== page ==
Advertisers came under severe scrutiny from feminist groups, women's organizations and students of mass communications. As the debate over women's images in advertising intensified, the National Organization for Women, founded in 1966, sought to eliminate gender-based stereotypes in the mass media.
During the '60s, emphasis began to be placed on the independent woman who, although married, drove her own car, had a fulfilling job and participated in or made major purchasing decisions.
This era culminated in a December 1969 protest outside Macy's Department Store in New York. The protest, which may have been the first organized demonstration against the image of women in advertising, was staged against Mattel Toys in reaction to an ad the company had placed in Life to promote its Christmas toy line.
Criticism and change
In March 1970, NOW created the Barefoot & Pregnant Awards of the Week; the group distributing thousands of stickers that proclaimed: "This ad insults women."
Ad executives were re-evaluating their portrayals of women's roles in society. A classic ad from that period came from the Polaroid camera campaign featuring actors James Garner and Mariette Hartley. Ms. Hartley was shown in a distinctly non-traditional role—fixing a car.
One of the turning points in advertising's portrayal of women came with a landmark campaign from Revlon in 1973. The Charlie perfume campaign featured confident young women in tailored pantsuits pursuing traditionally male-oriented activities. Grey Advertising created the first Charlie ads.
In 1975, a new agency, Advertising to Women, was founded. Its intent was to reach the contemporary, confident, career-oriented woman who was not inhibited by her sexuality. Market research conducted by the agency showed that women were responsible for most household purchases, 60% of all vacation destination choices and nearly 30% of new car selections.
Advertising in the 1980s portrayed career-minded women as "supermoms," and the industry began to grapple with integrating the traditional and contemporary roles of women. One classic ad from the period was one for Enjoli perfume, which depicted a sexy but capable woman who could "bring home the bacon, fry it up in a pan and never let you forget you're a man."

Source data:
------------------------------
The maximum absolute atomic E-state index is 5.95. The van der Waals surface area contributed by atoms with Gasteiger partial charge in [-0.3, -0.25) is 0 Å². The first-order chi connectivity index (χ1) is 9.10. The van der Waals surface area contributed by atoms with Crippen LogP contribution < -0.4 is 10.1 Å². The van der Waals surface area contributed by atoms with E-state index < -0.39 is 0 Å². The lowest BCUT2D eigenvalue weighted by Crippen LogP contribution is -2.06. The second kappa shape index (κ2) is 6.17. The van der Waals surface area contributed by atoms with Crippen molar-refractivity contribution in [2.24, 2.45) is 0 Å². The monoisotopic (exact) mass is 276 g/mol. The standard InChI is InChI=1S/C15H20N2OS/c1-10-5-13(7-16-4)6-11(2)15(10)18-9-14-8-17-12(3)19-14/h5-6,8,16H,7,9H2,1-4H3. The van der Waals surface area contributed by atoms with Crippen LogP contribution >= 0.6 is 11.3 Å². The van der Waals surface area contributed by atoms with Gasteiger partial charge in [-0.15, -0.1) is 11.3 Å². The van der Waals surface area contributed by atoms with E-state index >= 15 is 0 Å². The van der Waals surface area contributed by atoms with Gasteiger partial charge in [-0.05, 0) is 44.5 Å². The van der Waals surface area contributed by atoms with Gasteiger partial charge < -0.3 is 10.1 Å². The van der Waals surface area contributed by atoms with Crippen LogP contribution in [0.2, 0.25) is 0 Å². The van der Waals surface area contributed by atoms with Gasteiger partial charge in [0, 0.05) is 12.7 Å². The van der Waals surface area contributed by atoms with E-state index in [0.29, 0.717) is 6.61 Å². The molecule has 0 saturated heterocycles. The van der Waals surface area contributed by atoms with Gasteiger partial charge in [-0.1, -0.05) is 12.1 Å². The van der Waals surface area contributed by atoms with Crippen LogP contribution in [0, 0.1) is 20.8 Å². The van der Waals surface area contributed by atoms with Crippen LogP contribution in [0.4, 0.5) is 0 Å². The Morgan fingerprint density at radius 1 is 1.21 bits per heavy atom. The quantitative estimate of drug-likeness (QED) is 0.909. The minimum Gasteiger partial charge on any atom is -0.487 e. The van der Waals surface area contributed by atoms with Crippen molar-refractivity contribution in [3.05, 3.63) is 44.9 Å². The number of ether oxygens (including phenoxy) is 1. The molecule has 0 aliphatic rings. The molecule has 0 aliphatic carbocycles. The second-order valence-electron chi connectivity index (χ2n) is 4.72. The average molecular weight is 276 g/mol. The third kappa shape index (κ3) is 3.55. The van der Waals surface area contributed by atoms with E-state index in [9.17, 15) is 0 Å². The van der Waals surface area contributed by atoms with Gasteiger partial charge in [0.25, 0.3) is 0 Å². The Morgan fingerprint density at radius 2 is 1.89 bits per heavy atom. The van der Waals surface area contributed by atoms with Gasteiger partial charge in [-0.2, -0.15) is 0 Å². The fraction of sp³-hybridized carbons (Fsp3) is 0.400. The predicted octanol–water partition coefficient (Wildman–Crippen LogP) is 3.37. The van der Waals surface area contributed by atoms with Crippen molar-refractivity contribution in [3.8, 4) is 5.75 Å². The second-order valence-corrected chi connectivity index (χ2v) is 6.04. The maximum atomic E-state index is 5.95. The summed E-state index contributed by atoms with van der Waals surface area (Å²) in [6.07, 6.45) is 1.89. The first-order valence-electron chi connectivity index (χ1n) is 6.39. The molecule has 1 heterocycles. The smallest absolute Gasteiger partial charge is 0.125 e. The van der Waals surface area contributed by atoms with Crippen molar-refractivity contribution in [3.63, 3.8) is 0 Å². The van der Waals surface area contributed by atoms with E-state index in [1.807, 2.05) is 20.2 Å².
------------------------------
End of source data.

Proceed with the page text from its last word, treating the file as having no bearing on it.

Women Against Pornography, a U.S. lobbying group, was concerned about the sexual images of women portrayed in advertising and the influence of such images on sexual violence against women. The group founded an annual awards program to applaud and censure ads on the basis of presence or absence of sexist overtones.
In 1983, Jockey, a company known primarily for its line of men's underwear, introduced the "Jockey for Her" campaign (from Minneapolis-based Campbell Mithun), which featured real women representing a range of professions, ages and body types. The brand became an instant success; within five years, it was the most popular U.S. brand of women's underwear, commanding a 40% share of the market.
By the 1990s, dramatic changes had occurred in the depiction of women in advertising. One groundbreaking ads was for Maidenform, which pictured some of the objects representing slang terms for woman—a fox, a tomato, a doll and a chick. The text accompanying the ad read, "While images used to describe women are simple and obvious, women themselves rarely are. Just something we like to keep in mind when designing our lingerie."
Other advertisers also abandoned traditional strategies that had been used to depict women. During this decade, advertisers of traditionally male-targeted products—such as athletic shoes, cars and beer—began to focus on female consumers.
A new genre of advertisements came to the forefront, signaling a new attitude: "reverse sexism." Advertisers used the liberated woman's "I don't need a man" mindset to create new ads portraying women.
Bodyslimmer Lingerie showed a woman from the neck down wearing a one-piece undergarment with copy that read, "While you don't necessarily dress for men, it doesn't hurt, on occasion, to see one drool like the pathetic dog that he is."
A breakthrough for women of color occurred in 1992 when Tyra Banks, an African-American model, signed a contract to represent Cover Girl in its ads; she was the first non-white woman used in major cosmetics advertising.
Research that showed a definitive correlation between eating disorders and advertising gained prominence in the 1990s. Because many female models were extremely thin—often two to three sizes smaller than the average American woman—psychologists, nutritionists and activists focused on advertising as contributing to the growing numbers of girls and women suffering from bulimia or anorexia nervosa.
By the turn of the 21st century, many key positions in advertising were occupied by women, enabling them to exert a major influence on ad campaigns. Some critics of the portrayal of women in advertising hoped this situation would give rise to more positive images of women.